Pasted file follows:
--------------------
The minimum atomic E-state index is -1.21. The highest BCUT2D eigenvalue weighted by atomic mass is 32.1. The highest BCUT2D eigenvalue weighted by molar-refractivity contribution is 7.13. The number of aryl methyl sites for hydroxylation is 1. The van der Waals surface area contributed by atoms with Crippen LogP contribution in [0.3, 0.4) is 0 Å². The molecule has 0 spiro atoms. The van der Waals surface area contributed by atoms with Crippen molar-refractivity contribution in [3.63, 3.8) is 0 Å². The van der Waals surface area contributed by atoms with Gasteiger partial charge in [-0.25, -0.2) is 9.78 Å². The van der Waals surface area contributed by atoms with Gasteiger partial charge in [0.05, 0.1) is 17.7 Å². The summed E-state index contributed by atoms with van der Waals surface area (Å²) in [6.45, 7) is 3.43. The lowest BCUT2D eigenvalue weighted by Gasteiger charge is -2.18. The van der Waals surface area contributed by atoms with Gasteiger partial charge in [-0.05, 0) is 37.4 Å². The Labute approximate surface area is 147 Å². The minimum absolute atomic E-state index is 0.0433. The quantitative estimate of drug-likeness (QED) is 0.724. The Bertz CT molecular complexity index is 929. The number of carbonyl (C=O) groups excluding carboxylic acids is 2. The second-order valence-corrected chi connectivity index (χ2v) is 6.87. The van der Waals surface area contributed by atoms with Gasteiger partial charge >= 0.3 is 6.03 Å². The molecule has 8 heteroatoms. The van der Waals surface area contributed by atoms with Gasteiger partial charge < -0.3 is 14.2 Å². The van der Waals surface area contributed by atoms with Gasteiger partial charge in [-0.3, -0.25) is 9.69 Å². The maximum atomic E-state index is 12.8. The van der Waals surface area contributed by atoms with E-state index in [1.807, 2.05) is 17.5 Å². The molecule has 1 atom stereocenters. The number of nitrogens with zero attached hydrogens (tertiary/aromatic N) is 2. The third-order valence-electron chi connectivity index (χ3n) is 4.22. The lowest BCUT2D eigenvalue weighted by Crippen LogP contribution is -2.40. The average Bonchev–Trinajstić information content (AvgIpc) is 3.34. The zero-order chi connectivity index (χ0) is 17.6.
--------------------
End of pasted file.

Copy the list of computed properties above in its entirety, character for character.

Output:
The minimum atomic E-state index is -1.21. The highest BCUT2D eigenvalue weighted by atomic mass is 32.1. The highest BCUT2D eigenvalue weighted by molar-refractivity contribution is 7.13. The number of aryl methyl sites for hydroxylation is 1. The van der Waals surface area contributed by atoms with Crippen LogP contribution in [0.3, 0.4) is 0 Å². The molecule has 0 spiro atoms. The van der Waals surface area contributed by atoms with Crippen molar-refractivity contribution in [3.63, 3.8) is 0 Å². The van der Waals surface area contributed by atoms with Gasteiger partial charge in [-0.25, -0.2) is 9.78 Å². The van der Waals surface area contributed by atoms with Gasteiger partial charge in [0.05, 0.1) is 17.7 Å². The summed E-state index contributed by atoms with van der Waals surface area (Å²) in [6.45, 7) is 3.43. The lowest BCUT2D eigenvalue weighted by Gasteiger charge is -2.18. The van der Waals surface area contributed by atoms with Gasteiger partial charge in [-0.05, 0) is 37.4 Å². The Labute approximate surface area is 147 Å². The minimum absolute atomic E-state index is 0.0433. The quantitative estimate of drug-likeness (QED) is 0.724. The Bertz CT molecular complexity index is 929. The number of carbonyl (C=O) groups excluding carboxylic acids is 2. The second-order valence-corrected chi connectivity index (χ2v) is 6.87. The van der Waals surface area contributed by atoms with Gasteiger partial charge >= 0.3 is 6.03 Å². The molecule has 8 heteroatoms. The van der Waals surface area contributed by atoms with Gasteiger partial charge < -0.3 is 14.2 Å². The van der Waals surface area contributed by atoms with Gasteiger partial charge in [-0.3, -0.25) is 9.69 Å². The maximum atomic E-state index is 12.8. The van der Waals surface area contributed by atoms with E-state index in [1.807, 2.05) is 17.5 Å². The molecule has 1 atom stereocenters. The number of nitrogens with zero attached hydrogens (tertiary/aromatic N) is 2. The third-order valence-electron chi connectivity index (χ3n) is 4.22. The lowest BCUT2D eigenvalue weighted by Crippen LogP contribution is -2.40. The average Bonchev–Trinajstić information content (AvgIpc) is 3.34. The zero-order chi connectivity index (χ0) is 17.6.